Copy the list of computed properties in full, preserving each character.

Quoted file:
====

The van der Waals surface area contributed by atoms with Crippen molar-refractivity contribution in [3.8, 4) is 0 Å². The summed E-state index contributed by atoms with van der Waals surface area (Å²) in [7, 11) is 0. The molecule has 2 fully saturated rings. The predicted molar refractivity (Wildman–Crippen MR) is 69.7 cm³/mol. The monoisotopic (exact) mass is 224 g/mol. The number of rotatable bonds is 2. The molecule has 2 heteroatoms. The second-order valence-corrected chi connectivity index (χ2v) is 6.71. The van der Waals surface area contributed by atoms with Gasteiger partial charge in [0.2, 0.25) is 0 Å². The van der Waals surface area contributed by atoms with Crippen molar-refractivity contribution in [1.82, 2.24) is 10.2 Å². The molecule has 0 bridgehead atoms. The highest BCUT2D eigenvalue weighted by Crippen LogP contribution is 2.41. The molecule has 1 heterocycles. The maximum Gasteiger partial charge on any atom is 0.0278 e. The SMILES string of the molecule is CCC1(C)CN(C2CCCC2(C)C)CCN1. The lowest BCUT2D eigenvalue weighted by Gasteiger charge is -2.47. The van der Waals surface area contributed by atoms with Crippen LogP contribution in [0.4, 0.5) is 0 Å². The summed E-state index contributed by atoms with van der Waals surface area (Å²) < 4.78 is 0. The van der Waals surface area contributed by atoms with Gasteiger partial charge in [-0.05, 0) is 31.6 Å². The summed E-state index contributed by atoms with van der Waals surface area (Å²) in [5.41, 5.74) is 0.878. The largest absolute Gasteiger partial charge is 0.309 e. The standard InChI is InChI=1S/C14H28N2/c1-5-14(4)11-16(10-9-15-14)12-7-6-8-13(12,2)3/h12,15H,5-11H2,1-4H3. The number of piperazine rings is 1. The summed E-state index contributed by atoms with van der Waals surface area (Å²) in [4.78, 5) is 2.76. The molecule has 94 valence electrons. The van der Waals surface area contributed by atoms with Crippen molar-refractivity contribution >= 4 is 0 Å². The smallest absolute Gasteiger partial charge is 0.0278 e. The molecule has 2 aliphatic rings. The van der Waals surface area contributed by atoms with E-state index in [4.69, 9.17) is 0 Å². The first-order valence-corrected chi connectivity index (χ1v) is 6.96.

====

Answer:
The van der Waals surface area contributed by atoms with Crippen molar-refractivity contribution in [3.8, 4) is 0 Å². The summed E-state index contributed by atoms with van der Waals surface area (Å²) in [7, 11) is 0. The molecule has 2 fully saturated rings. The predicted molar refractivity (Wildman–Crippen MR) is 69.7 cm³/mol. The monoisotopic (exact) mass is 224 g/mol. The number of rotatable bonds is 2. The molecule has 2 heteroatoms. The second-order valence-corrected chi connectivity index (χ2v) is 6.71. The van der Waals surface area contributed by atoms with Gasteiger partial charge in [0.2, 0.25) is 0 Å². The van der Waals surface area contributed by atoms with Crippen molar-refractivity contribution in [1.82, 2.24) is 10.2 Å². The molecule has 0 bridgehead atoms. The highest BCUT2D eigenvalue weighted by Crippen LogP contribution is 2.41. The molecule has 1 heterocycles. The maximum Gasteiger partial charge on any atom is 0.0278 e. The SMILES string of the molecule is CCC1(C)CN(C2CCCC2(C)C)CCN1. The lowest BCUT2D eigenvalue weighted by Gasteiger charge is -2.47. The van der Waals surface area contributed by atoms with Crippen LogP contribution in [0.4, 0.5) is 0 Å². The summed E-state index contributed by atoms with van der Waals surface area (Å²) < 4.78 is 0. The van der Waals surface area contributed by atoms with Gasteiger partial charge in [-0.05, 0) is 31.6 Å². The summed E-state index contributed by atoms with van der Waals surface area (Å²) in [5.41, 5.74) is 0.878. The largest absolute Gasteiger partial charge is 0.309 e. The standard InChI is InChI=1S/C14H28N2/c1-5-14(4)11-16(10-9-15-14)12-7-6-8-13(12,2)3/h12,15H,5-11H2,1-4H3. The number of piperazine rings is 1. The summed E-state index contributed by atoms with van der Waals surface area (Å²) in [4.78, 5) is 2.76. The molecule has 94 valence electrons. The van der Waals surface area contributed by atoms with Crippen molar-refractivity contribution >= 4 is 0 Å². The smallest absolute Gasteiger partial charge is 0.0278 e. The molecule has 2 aliphatic rings. The van der Waals surface area contributed by atoms with E-state index in [4.69, 9.17) is 0 Å². The first-order valence-corrected chi connectivity index (χ1v) is 6.96.